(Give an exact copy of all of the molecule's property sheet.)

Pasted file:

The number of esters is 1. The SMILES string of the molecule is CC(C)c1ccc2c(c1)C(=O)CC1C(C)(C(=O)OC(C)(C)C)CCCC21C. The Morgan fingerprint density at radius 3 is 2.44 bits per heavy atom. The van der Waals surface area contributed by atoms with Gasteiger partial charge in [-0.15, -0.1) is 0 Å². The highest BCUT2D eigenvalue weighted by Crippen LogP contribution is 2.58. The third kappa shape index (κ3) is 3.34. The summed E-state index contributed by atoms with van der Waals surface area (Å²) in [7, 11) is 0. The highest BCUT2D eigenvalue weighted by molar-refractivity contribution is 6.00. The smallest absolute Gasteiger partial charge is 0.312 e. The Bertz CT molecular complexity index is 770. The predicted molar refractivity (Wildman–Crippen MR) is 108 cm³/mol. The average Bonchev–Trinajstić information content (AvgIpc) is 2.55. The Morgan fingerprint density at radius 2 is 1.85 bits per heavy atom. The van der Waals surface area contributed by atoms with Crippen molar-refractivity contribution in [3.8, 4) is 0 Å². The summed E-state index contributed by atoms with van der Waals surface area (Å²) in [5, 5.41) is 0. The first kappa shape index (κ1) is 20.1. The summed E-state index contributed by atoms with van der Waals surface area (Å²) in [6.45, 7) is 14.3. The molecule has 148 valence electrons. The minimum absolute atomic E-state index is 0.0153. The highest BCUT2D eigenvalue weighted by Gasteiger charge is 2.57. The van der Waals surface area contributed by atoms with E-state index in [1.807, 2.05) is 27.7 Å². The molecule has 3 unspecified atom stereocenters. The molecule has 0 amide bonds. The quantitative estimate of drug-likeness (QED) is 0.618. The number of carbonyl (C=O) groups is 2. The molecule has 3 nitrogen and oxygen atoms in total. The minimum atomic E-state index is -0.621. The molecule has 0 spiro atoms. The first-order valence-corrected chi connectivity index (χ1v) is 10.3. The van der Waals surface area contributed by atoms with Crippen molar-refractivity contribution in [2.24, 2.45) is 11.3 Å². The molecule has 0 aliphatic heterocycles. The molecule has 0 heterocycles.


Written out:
The number of esters is 1. The SMILES string of the molecule is CC(C)c1ccc2c(c1)C(=O)CC1C(C)(C(=O)OC(C)(C)C)CCCC21C. The Morgan fingerprint density at radius 3 is 2.44 bits per heavy atom. The van der Waals surface area contributed by atoms with Gasteiger partial charge in [-0.15, -0.1) is 0 Å². The highest BCUT2D eigenvalue weighted by Crippen LogP contribution is 2.58. The third kappa shape index (κ3) is 3.34. The summed E-state index contributed by atoms with van der Waals surface area (Å²) in [7, 11) is 0. The highest BCUT2D eigenvalue weighted by molar-refractivity contribution is 6.00. The smallest absolute Gasteiger partial charge is 0.312 e. The Bertz CT molecular complexity index is 770. The predicted molar refractivity (Wildman–Crippen MR) is 108 cm³/mol. The average Bonchev–Trinajstić information content (AvgIpc) is 2.55. The Morgan fingerprint density at radius 2 is 1.85 bits per heavy atom. The van der Waals surface area contributed by atoms with Crippen molar-refractivity contribution in [3.8, 4) is 0 Å². The summed E-state index contributed by atoms with van der Waals surface area (Å²) in [5, 5.41) is 0. The first kappa shape index (κ1) is 20.1. The summed E-state index contributed by atoms with van der Waals surface area (Å²) in [6.45, 7) is 14.3. The molecule has 148 valence electrons. The minimum absolute atomic E-state index is 0.0153. The highest BCUT2D eigenvalue weighted by Gasteiger charge is 2.57. The van der Waals surface area contributed by atoms with E-state index in [1.807, 2.05) is 27.7 Å². The molecule has 3 unspecified atom stereocenters. The molecule has 0 amide bonds. The quantitative estimate of drug-likeness (QED) is 0.618. The number of carbonyl (C=O) groups is 2. The molecule has 3 nitrogen and oxygen atoms in total. The minimum atomic E-state index is -0.621. The molecule has 0 spiro atoms. The first-order valence-corrected chi connectivity index (χ1v) is 10.3. The van der Waals surface area contributed by atoms with Crippen molar-refractivity contribution in [2.24, 2.45) is 11.3 Å². The molecule has 0 aliphatic heterocycles. The molecule has 0 heterocycles.